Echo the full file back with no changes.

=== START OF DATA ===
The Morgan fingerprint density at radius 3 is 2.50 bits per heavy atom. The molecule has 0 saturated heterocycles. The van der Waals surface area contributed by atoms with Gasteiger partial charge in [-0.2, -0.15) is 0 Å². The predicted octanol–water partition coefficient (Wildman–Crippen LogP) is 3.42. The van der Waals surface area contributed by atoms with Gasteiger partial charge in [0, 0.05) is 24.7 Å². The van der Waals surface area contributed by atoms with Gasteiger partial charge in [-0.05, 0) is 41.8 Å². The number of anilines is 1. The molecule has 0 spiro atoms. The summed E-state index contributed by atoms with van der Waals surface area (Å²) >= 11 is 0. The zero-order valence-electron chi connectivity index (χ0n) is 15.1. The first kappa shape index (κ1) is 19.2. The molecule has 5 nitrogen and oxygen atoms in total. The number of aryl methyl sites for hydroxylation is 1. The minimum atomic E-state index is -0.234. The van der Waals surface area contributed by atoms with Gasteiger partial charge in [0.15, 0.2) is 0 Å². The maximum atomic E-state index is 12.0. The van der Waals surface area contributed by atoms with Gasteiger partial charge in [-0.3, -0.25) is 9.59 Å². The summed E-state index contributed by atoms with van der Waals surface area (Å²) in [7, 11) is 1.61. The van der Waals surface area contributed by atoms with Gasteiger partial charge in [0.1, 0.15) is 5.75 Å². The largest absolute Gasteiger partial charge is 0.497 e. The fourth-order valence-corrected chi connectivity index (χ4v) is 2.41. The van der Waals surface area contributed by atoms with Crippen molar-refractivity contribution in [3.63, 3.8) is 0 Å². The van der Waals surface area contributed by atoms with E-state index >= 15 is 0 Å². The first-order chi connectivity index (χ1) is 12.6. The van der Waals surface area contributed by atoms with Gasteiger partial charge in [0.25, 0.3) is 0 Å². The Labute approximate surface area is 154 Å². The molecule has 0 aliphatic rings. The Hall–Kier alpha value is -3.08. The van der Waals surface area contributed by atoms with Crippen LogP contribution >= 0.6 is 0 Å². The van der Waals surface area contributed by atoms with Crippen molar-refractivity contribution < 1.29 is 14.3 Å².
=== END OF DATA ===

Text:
The Morgan fingerprint density at radius 3 is 2.50 bits per heavy atom. The molecule has 0 saturated heterocycles. The van der Waals surface area contributed by atoms with Gasteiger partial charge in [-0.2, -0.15) is 0 Å². The predicted octanol–water partition coefficient (Wildman–Crippen LogP) is 3.42. The van der Waals surface area contributed by atoms with Gasteiger partial charge in [0, 0.05) is 24.7 Å². The van der Waals surface area contributed by atoms with Gasteiger partial charge in [-0.05, 0) is 41.8 Å². The number of anilines is 1. The molecule has 0 spiro atoms. The summed E-state index contributed by atoms with van der Waals surface area (Å²) >= 11 is 0. The zero-order valence-electron chi connectivity index (χ0n) is 15.1. The first kappa shape index (κ1) is 19.2. The molecule has 5 nitrogen and oxygen atoms in total. The number of aryl methyl sites for hydroxylation is 1. The minimum atomic E-state index is -0.234. The van der Waals surface area contributed by atoms with Gasteiger partial charge in [0.15, 0.2) is 0 Å². The maximum atomic E-state index is 12.0. The van der Waals surface area contributed by atoms with Gasteiger partial charge in [-0.3, -0.25) is 9.59 Å². The summed E-state index contributed by atoms with van der Waals surface area (Å²) in [7, 11) is 1.61. The van der Waals surface area contributed by atoms with Gasteiger partial charge in [0.1, 0.15) is 5.75 Å². The largest absolute Gasteiger partial charge is 0.497 e. The fourth-order valence-corrected chi connectivity index (χ4v) is 2.41. The van der Waals surface area contributed by atoms with Crippen molar-refractivity contribution in [3.63, 3.8) is 0 Å². The van der Waals surface area contributed by atoms with E-state index >= 15 is 0 Å². The first-order chi connectivity index (χ1) is 12.6. The van der Waals surface area contributed by atoms with Gasteiger partial charge in [0.25, 0.3) is 0 Å². The Labute approximate surface area is 154 Å². The molecule has 0 aliphatic rings. The Hall–Kier alpha value is -3.08. The van der Waals surface area contributed by atoms with Crippen LogP contribution >= 0.6 is 0 Å². The van der Waals surface area contributed by atoms with Crippen molar-refractivity contribution < 1.29 is 14.3 Å².